New Delhi, November 10: In a bid to strike out black money, Prime Minister Modi on Tuesday suddenly banned Rs 500 and Rs 1,000 notes and wiped out Rs 15 lakh crore from the economy. The Indians became cashless all of a sudden. Is India ready to be a cashless economy?
From media experts to economists, everyone is busy listing the probable causes behind the sudden currency denomination being enforced by the government. Calculations are being done to run out cost of the entire currency scrapping and if the outcome would ever be black money exemption for the Indian economy. Is the decision politically motivated? Can India where 80 % of the rural population is not connected to banks ready to become a cashless economy?
Setting these significant issues aside, WEFORNEWS is just trying to have a look at the common problems being faced by common men of this country.
Although Prime Minister highlighted that hospitals would accept the old currency notes till the new currency is in circulation, he forgot to make note of thousands of people who visit national capital from far, distant cities for the right treatment to premium institutions like All India Institute of Medical Sciences (AIIMS). The tales of people in the waiting lines is all of despair and lost hope.
Take for instance, a farm labourer who travelled 80 km with his mother for treating his 10 year old suffering from blood cancer. They carried 5,000 rupees and the next day their money turned into a scrapped bundle of piece.
“We are facing major problems. Auto-rickshaw drivers and hotels are not accepting 500 rupee notes and that is all I have. It’s been such a struggle to feed my family, and my son will have to sleep on the pavement tonight.”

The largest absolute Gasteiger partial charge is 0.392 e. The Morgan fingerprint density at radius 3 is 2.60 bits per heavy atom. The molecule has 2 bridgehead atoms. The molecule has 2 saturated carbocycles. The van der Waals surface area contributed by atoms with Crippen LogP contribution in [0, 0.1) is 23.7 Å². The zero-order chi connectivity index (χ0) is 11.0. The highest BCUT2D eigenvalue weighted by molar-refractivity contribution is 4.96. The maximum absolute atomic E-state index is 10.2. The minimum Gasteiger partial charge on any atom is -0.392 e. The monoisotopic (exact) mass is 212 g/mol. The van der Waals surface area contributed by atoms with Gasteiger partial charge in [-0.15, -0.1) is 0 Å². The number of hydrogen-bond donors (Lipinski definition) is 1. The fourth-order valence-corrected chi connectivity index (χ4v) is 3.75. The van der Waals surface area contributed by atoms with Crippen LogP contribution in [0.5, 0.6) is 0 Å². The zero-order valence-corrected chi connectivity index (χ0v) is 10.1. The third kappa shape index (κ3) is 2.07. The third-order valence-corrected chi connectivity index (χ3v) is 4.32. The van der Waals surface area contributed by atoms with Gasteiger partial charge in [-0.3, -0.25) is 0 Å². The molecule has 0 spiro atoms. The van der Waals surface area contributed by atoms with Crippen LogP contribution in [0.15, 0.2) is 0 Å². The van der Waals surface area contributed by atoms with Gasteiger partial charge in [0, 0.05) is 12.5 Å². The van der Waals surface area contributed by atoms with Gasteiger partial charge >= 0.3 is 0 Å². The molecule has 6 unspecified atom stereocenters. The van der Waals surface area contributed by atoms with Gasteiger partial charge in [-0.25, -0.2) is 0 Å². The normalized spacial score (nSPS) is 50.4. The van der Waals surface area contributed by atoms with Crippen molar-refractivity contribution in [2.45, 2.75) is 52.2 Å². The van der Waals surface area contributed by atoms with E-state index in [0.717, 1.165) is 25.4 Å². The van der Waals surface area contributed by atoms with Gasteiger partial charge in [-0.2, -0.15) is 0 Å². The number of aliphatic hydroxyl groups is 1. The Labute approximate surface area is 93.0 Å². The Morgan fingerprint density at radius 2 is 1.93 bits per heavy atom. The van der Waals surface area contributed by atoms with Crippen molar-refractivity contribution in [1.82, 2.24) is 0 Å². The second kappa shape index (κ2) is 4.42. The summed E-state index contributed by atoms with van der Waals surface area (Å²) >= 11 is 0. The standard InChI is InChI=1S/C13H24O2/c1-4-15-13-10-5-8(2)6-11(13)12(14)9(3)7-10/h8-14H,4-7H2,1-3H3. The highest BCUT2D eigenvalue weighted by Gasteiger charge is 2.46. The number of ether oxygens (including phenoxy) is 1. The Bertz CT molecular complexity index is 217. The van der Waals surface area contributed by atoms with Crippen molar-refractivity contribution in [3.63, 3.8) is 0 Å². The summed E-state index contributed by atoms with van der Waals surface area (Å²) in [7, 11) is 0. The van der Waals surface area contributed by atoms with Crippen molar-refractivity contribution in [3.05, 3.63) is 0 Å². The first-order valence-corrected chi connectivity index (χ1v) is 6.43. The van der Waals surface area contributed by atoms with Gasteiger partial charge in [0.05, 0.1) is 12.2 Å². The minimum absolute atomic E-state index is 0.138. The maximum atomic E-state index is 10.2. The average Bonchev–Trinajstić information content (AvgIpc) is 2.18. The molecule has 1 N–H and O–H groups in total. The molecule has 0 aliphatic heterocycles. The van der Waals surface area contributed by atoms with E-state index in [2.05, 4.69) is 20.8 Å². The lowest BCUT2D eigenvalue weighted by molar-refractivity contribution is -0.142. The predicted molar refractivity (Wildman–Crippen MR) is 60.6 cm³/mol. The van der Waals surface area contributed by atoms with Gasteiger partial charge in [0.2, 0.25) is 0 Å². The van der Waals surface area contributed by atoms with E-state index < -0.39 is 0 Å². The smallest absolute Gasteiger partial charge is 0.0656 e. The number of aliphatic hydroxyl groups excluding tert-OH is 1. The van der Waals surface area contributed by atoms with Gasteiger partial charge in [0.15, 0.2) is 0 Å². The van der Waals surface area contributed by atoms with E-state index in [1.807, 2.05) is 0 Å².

Now look at the plight of a rikshaw puller in old Delhi. With Rs 500 in his hand, all he has anger and disappointment in his eyes.
“What will I do? I don’t have any identity card or even a bank account. It’s my hard-earned money. You tell me how I can prove that this is not black money.”
India is primarily a cash economy and daily-wage labourers do not possess formal identification or bank accounts. How can government fix the situation with this ban.
After walking in shops in Delhi, all we could report that most shops had literally no customers the entire day. With ATMs blocked, the cashless customer is least expected to make a purchase.
In fact many of the shop keepers were worried as they fear of losing a large share of pie from those who accept cards. One of the shopkeepers whined, “we accept only cash, now what to do with this cash.”
Echoing the tone of people of the city, a small Jewellery shop owner said: Our business is mainly during the wedding season, which starts in a few days. But now how are people going to buy gold and silver? They can only convert 4,000 rupees a day and that’s not enough when you have a wedding to fund.
He added: I pay all my taxes but still deal in cash. Now I am left with thousands of rupees worth of valueless notes. What am I going to do with them? Even if I change 4,000 rupees a day every day, it will take me months to convert all my money. I am educated and know what to do, but imagine the plight of a vegetable seller or milkman?”
Talking to the tourists in Delhi, all we found that they were surprised how the government had treated its nationals in the world’s largest economy. One of the Tourists said the fiscal move had left her at a loss.
“This is India and anything can happen but this is not fair. The government should have thought about tourists. I have 5,000 rupees and I am leaving India this evening. I don’t know what to do with my money. It’s frustrating.”
We are not sure if black money could be wiped out with the current move, but the distress, chaos and panic among the countrymen is absolutely there to stay for some time.
(with inputs from media reports)